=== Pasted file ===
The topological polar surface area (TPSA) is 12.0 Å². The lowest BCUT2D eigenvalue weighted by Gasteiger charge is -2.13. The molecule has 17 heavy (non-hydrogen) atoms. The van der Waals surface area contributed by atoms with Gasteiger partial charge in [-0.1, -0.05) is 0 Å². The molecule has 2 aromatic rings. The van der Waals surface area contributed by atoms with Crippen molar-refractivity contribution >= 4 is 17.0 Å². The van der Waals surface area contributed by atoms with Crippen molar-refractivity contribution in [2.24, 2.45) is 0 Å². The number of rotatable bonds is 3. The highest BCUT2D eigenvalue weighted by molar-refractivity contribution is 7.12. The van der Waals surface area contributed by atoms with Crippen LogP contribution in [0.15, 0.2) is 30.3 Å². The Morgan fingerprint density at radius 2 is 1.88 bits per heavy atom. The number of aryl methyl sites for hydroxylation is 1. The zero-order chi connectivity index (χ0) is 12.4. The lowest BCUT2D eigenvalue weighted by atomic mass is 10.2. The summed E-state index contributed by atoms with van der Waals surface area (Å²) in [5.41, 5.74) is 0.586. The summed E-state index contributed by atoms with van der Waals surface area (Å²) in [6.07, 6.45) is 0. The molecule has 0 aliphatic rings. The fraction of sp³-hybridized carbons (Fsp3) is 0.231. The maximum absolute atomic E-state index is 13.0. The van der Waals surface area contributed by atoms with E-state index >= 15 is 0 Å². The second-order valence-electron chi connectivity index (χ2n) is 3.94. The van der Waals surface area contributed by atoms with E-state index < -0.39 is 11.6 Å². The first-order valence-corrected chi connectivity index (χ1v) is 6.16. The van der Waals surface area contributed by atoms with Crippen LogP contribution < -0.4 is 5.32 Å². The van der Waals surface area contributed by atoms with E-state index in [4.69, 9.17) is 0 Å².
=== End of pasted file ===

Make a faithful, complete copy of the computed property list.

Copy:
The topological polar surface area (TPSA) is 12.0 Å². The lowest BCUT2D eigenvalue weighted by Gasteiger charge is -2.13. The molecule has 17 heavy (non-hydrogen) atoms. The van der Waals surface area contributed by atoms with Gasteiger partial charge in [-0.1, -0.05) is 0 Å². The molecule has 2 aromatic rings. The van der Waals surface area contributed by atoms with Crippen molar-refractivity contribution >= 4 is 17.0 Å². The van der Waals surface area contributed by atoms with Crippen molar-refractivity contribution in [2.24, 2.45) is 0 Å². The number of rotatable bonds is 3. The highest BCUT2D eigenvalue weighted by molar-refractivity contribution is 7.12. The van der Waals surface area contributed by atoms with Crippen LogP contribution in [0.15, 0.2) is 30.3 Å². The Morgan fingerprint density at radius 2 is 1.88 bits per heavy atom. The number of aryl methyl sites for hydroxylation is 1. The zero-order chi connectivity index (χ0) is 12.4. The lowest BCUT2D eigenvalue weighted by atomic mass is 10.2. The summed E-state index contributed by atoms with van der Waals surface area (Å²) in [5.41, 5.74) is 0.586. The summed E-state index contributed by atoms with van der Waals surface area (Å²) in [6.07, 6.45) is 0. The molecule has 0 aliphatic rings. The fraction of sp³-hybridized carbons (Fsp3) is 0.231. The maximum absolute atomic E-state index is 13.0. The van der Waals surface area contributed by atoms with E-state index >= 15 is 0 Å². The second-order valence-electron chi connectivity index (χ2n) is 3.94. The van der Waals surface area contributed by atoms with E-state index < -0.39 is 11.6 Å². The first-order valence-corrected chi connectivity index (χ1v) is 6.16. The van der Waals surface area contributed by atoms with Crippen LogP contribution < -0.4 is 5.32 Å². The van der Waals surface area contributed by atoms with E-state index in [4.69, 9.17) is 0 Å².